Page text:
Second Stimulus Bill 'Dead on Arrival,' GOP Senators Say

Now that the House of Representatives has passed the Health and Economic Recovery Omnibus Emergency Solutions (HEROES) Act, a $3 trillion stimulus package, it will head to the Senate. But, according to various Senators in the Republican party, the bill will be "dead on arrival" when it makes its way to the Senate. In fact, many GOP lawmakers, from Sen. Lindsay Graham to President Donald Trump, have voiced their criticisms of the HEROES Act, which was pushed forward by Speaker of the House Nancy Pelosi and other House Democrats.

According to ABC News, several Republicans have already spoken out against the HEROES Act, which was passed by the House on Friday. In particular, Sen. Graham told reporters that the bill will be "dead on arrival" when it comes to the Senate. He said that he is not supportive of the bill's price tag (at $3 trillion, it would become the United States' most expensive emergency measure bill if passed) nor is he a fan of some of the provisions that are included in the act. On Twitter, in a series of heated messages, Senate Majority Leader Mitch McConnell also expressed that he was not in support of the Heroes Act because of the provisions that were added to it. At one point, he even directly addressed Pelosi, claiming that the HEROES Act "still reads like the Speaker of the House pasted together random ideas from her most liberal members and slapped the word 'coronavirus' on top of it."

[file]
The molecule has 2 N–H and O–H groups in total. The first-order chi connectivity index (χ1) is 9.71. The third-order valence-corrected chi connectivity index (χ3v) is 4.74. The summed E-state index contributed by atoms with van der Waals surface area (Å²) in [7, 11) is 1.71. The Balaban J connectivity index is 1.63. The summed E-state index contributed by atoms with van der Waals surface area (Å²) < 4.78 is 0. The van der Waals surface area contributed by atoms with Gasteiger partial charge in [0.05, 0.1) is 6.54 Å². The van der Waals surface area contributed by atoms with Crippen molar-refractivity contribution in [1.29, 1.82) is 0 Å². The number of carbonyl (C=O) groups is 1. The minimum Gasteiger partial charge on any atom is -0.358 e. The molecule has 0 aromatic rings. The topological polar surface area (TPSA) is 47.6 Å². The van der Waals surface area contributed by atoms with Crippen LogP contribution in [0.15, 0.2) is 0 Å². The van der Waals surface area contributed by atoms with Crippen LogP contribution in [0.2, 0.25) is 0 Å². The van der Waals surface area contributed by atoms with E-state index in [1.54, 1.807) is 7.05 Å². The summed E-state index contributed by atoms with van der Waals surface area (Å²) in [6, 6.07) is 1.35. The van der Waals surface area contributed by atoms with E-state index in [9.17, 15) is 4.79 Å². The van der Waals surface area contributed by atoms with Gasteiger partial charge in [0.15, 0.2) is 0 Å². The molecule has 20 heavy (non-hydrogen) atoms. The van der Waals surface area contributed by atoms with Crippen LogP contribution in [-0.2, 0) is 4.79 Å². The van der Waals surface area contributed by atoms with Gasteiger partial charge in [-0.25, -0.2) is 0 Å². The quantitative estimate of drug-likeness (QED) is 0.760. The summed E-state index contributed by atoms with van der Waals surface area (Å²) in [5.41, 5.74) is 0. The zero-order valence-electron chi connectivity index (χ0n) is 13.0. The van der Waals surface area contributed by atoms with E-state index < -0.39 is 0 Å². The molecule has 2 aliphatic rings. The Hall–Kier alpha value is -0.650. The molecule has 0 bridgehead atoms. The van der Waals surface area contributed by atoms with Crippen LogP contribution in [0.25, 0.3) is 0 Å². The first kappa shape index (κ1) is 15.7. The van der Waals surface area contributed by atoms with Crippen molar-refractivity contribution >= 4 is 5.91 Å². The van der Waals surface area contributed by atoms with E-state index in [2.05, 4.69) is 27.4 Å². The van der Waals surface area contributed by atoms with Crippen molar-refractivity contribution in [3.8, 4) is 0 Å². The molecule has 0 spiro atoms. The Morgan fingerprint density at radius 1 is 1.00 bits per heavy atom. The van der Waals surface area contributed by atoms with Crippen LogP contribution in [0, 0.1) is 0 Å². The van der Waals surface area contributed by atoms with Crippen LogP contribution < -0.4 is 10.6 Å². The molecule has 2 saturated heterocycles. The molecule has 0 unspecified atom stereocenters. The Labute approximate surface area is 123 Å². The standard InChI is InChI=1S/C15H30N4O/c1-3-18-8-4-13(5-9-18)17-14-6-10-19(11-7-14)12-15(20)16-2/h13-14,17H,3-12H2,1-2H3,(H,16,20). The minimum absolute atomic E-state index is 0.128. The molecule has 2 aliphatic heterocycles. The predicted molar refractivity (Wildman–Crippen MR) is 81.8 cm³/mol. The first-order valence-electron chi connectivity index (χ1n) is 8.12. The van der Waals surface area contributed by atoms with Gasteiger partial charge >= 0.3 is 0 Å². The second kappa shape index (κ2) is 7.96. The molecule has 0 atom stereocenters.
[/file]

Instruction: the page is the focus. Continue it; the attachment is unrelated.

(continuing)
Days before the bill was passed in the House, Trump was asked how he felt about it. On Wednesday, during a press conference with reporters and state governors, the president said that the bill would be "dead on arrival," which is similar to what Graham had to say about it. He said, "Well as they say, DOA. Dead on arrival. Of course. Nancy Pelosi knows that, you know, obviously.”

The $3 trillion stimulus package that the House of Representatives passed on Friday would grant Americans an additional $1,200 check amidst the ongoing coronavirus pandemic. The act also fills in gaps left by the CARES Act, the previous $2 trillion stimulus package that the White House and Congress agreed to in late March. Unlike the CARES Act, the HEROES Act would entail that some immigrants and dependents aged 17 and older would receive payments. Given that there has been such vocal opposition to this plan, it's unclear whether the HEROES Act will be able to garner the necessary bipartisan support in the Senate.